When Lisa Ludwinski was five years old, her mother asked her a simple question: “What do you want to be when you grow up?”
She replied something like this, according to Diane Ludwinski: “I want to be an actor, a baker and a hairdresser.”
So it was something of a triple victory when Lisa Ludwinski, the mighty voice behind Sister Pie at the Comerica Hatch Detroit 2014 contest, won the $50,000 prize. Because Lisa has an acting background (“That theater degree finally paid off,” said Dad), creates the most amazing baked goods and could, conceivably, cut hair for you after you eat your face off at her future shop in Detroit’s West Village.
Ok, maybe not. But, Diane noted that when she and her daughter walked into the future home of Sister Pie along Kercheval, they found it chock full of the previous owner’s stuff – it used to be a salon. Those hair driers, sinks and more were just evidence that Lisa’s dreams as a 5-year-old ingénue would someday come to fruition.
Now, the real news peg: Sister Pie is the winner of the 2014 Comerica Hatch Detroit Contest, presented by The Detroit Lions. According to its description, Sister Pie “aims to celebrate the seasons through pie and will use seasonal, locally sourced ingredients to create sweet and savory food, including pies, cookies, breads and breakfast pastries.”
Sister Pie will receive $50,000 from Comerica Bank, which provides the grand prize. This tasty new business also will receive legal, accounting and information-technology services from a variety of Hatch Detroit sponsors. This is the fourth year the contest has put a business on the map – previous winners include Midtown’s Hugh and LaFeria as well as Batch Brewing Company. (Hugh and LaFeria are already open; Batch is opening in Corktown in fall.)
Wednesday night was a monumental night for Sister Pie, but it also introduced everyone who follows the contest to an amazing group of finalists this year. The other three top contenders for the contest were Third Wave Music, Gabriel Hall and Cockadoodle. All were worthy ideas, and chances are Hatch Detroit and its noble employees, sponsors and friends will help these three visionary entrepreneurs get their businesses off the ground – because of the 30 finalists so far, 14 of them have gone from fantasy to retail reality. That’s a pretty great track record.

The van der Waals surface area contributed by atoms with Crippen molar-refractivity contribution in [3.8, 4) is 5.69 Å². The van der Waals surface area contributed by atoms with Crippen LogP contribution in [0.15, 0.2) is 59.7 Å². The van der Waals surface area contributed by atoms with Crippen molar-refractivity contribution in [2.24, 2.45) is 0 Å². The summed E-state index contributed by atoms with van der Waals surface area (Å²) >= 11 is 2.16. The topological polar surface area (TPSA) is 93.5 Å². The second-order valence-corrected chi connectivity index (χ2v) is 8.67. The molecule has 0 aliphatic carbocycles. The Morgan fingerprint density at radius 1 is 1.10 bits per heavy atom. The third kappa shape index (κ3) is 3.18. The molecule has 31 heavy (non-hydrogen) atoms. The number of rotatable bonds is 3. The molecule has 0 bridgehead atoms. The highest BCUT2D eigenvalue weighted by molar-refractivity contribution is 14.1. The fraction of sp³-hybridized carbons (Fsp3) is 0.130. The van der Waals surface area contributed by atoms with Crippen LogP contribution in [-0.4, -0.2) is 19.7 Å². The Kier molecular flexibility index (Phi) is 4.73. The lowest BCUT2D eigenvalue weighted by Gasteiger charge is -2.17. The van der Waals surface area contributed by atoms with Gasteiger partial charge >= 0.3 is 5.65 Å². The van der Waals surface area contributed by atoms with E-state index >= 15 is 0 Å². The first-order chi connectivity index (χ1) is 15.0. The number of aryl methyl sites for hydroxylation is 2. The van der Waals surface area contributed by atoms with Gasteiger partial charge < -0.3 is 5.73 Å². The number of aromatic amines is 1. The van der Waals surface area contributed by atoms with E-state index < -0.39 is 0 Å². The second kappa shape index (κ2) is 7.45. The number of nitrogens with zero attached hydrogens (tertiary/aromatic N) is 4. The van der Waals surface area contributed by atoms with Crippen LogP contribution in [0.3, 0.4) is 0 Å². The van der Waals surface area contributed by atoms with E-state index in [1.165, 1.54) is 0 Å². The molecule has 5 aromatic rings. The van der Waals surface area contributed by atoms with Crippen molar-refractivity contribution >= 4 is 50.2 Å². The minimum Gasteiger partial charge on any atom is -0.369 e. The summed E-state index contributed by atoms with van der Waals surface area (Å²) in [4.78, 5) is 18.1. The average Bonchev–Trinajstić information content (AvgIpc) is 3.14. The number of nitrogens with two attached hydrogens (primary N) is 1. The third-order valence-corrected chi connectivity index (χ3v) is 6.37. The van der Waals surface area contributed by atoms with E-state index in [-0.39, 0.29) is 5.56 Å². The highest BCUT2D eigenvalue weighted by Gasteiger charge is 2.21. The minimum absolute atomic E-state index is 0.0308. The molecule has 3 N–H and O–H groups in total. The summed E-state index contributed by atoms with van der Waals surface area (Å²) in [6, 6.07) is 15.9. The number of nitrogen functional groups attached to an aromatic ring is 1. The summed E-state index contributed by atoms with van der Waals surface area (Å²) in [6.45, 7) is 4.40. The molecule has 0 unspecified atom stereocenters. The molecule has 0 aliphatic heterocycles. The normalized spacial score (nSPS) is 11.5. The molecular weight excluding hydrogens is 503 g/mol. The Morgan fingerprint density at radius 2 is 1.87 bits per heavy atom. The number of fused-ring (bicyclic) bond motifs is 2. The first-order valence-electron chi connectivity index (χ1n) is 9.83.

A little about why Sister Pie won. Dang it, Lisa is smooth. She is fearless in front of a crowd. That acting background – she used to do her own television show called “Funny Side Up” from her tiny New York kitchen – truly paid off. She was funny. (Oh, the pie jokes! They weren’t goofy or silly. They were well timed and added to her charm.) She was engaging. She had her numbers down and her business acumen was sound. Last year, Batch Brewing did the same thing – swept you off your feet with MBA suave. Lisa did the same and then some.
Here’s the kicker. It’s not just presentation. You have to have the chops – and Lisa does. She knows how to make pie, natch. But she understands that personnel costs are going to be her biggest bite of her budget – making pies are a labor of love, she said, and that takes time and good labor. She knew that having an association with grocers, wholesalers and the like would be key to her success. But she also knew that having the public on her side, via a cookbook and cooking classes, would also bring her regular money in the till.
She dances, too. Dances with spirit. With joy. With pie in her hands and in her mind and, clearly, in her heart. Wait until you see her – it will be the icing on the cake (cookie? Pie? Whatevs.) when Sister Pie opens in spring 2015. (Sister Pie is looking at renovating and opening in the West Village at the corner of Kercheval and Parker Streets.)
And what’s more, Lisa knew to talk to mentors. According to those in the know, she was the only one who reached out to Stephen Roginson, the guy who turned Batch nanobrewery into reality by winning Hatch Detroit LAST YEAR. Yes, you read that right. Lisa called Roginson. She talked to him for an hour about the contest. And what she learned was important because IT SHOWED. She made me and everyone else around us believe in her. In pie. In Detroit.
Isn’t that what a business competition should be all about? I want a communal pie store. I want food that “demands to be shared,” as Lisa put it. I want her weird ingredient combinations. (Examples include: Grapefruit Black Pepper Meringue, Salted Maple, Ginger Peach Biscuit and Black Bean & Green Chile.) I want her mom to tell me stories about her. She’s good people. She’s the future of this city.
“This isn’t a job for her. This is her life’s dream,” Diane told me. “I told her, if you can be there from 10 a.m. in the morning to 10 p.m. at night and still be singing by the end of the day, you’ve found your life’s passion.”
Lisa’s grandmother, Irene Skarjune, said her granddaughter “puts her heart and soul into everything. She’s a hard worker.”
That’s right, she is.